4.2 What is empirical research?4.3 Research methods; 4.3.1 Observational method; 4.3.2 Experimental method; 4.3.3 Correlational method; 4.4 Observe and measure; 4.4.1 Observation; 4.4.2 Measurement scales; 4.4.3 Nominal; 4.4.4 Ordinal data; 4.4.5 Interval data; 4.4.6 Ratio data; 4.5 Research questions; 4.6 Internal validity and external validity; 4.7 Comparative evaluations; 4.8 Relationships: circumstantial and causal; 4.9 Research topics; 4.9.1 Ideas; 4.9.2 Finding a topic; 4.9.3 Tip #1: Think small!; 4.9.4 Tip #2: Replicate!; 4.9.5 Tip #3: Know the literature!

4.9.6 Tip #4: Think inside the box!Student Exercises; 5 Designing HCI Experiments; 5.1 What methodology?; 5.2 Ethics approval; 5.3 Experiment design; 5.4 Independent variables; 5.5 Dependent variables; 5.6 Other variables; 5.6.1 Control variables; 5.6.2 Random variables; 5.6.3 Confounding variables; 5.7 Task and procedure; 5.8 Participants; 5.9 Questionnaire design; 5.10 Within-subjects and between-subjects; 5.11 Order effects, counterbalancing, and latin squares; 5.12 Group effects and asymmetric skill transfer; 5.13 Longitudinal studies; 5.14 Running the experiment; Student Exercises

6 Hypothesis Testing

Student Exercises2 The Human Factor; 2.1 Time scale of human action; 2.2 Human factors; 2.3 Sensors; 2.3.1 Vision (Sight); 2.3.2 Hearing (Audition); 2.3.3 Touch (Tactition); 2.3.4 Smell and taste; 2.3.5 Other senses; 2.4 Responders; 2.4.1 Limbs; 2.4.2 Voice; 2.4.3 Eyes; 2.5 The brain; 2.5.1 Perception; 2.5.2 Cognition; 2.5.3 Memory; 2.6 Language; 2.6.1 Redundancy in language; 2.6.2 Entropy in language; 2.7 Human performance; 2.7.1 Reaction time; 2.7.2 Visual search; 2.7.3 Skilled behavior; 2.7.4 Attention; 2.7.5 Human error; Student Exercises; 3 Interaction Elements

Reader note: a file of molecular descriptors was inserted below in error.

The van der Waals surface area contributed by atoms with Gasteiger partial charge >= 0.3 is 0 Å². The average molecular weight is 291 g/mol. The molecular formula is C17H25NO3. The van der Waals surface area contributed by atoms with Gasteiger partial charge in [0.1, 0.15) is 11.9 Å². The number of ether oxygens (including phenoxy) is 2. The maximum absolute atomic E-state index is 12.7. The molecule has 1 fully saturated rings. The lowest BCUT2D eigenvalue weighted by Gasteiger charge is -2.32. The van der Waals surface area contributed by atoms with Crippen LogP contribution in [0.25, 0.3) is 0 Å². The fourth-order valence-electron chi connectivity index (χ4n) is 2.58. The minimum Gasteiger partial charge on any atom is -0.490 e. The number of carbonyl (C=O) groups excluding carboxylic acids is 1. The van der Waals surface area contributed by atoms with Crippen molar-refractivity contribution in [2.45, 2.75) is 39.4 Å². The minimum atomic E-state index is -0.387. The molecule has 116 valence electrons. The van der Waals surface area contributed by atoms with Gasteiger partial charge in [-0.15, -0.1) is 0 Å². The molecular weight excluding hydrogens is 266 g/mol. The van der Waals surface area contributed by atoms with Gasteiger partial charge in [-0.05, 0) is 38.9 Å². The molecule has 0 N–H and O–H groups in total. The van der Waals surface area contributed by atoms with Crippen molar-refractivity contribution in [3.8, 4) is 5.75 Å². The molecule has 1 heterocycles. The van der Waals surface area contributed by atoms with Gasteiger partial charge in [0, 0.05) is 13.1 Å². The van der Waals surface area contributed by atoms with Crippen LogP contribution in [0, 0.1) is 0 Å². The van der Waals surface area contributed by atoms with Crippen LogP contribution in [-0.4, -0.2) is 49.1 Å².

Human-Computer Interaction: An Empirical Research Perspective is the definitive guide to empirical research in HCI. The book begins with foundational topics including an historical context, the human factor, interaction elements, and the fundamentals of science and research. From there, you'll progress to learning about the methods for conducting an experiment to evaluate a new computer interface or interaction technique. There are detailed discussions and how-to analyses on models of interaction, focusing on descriptive models and predictive models. Writing and publishing a research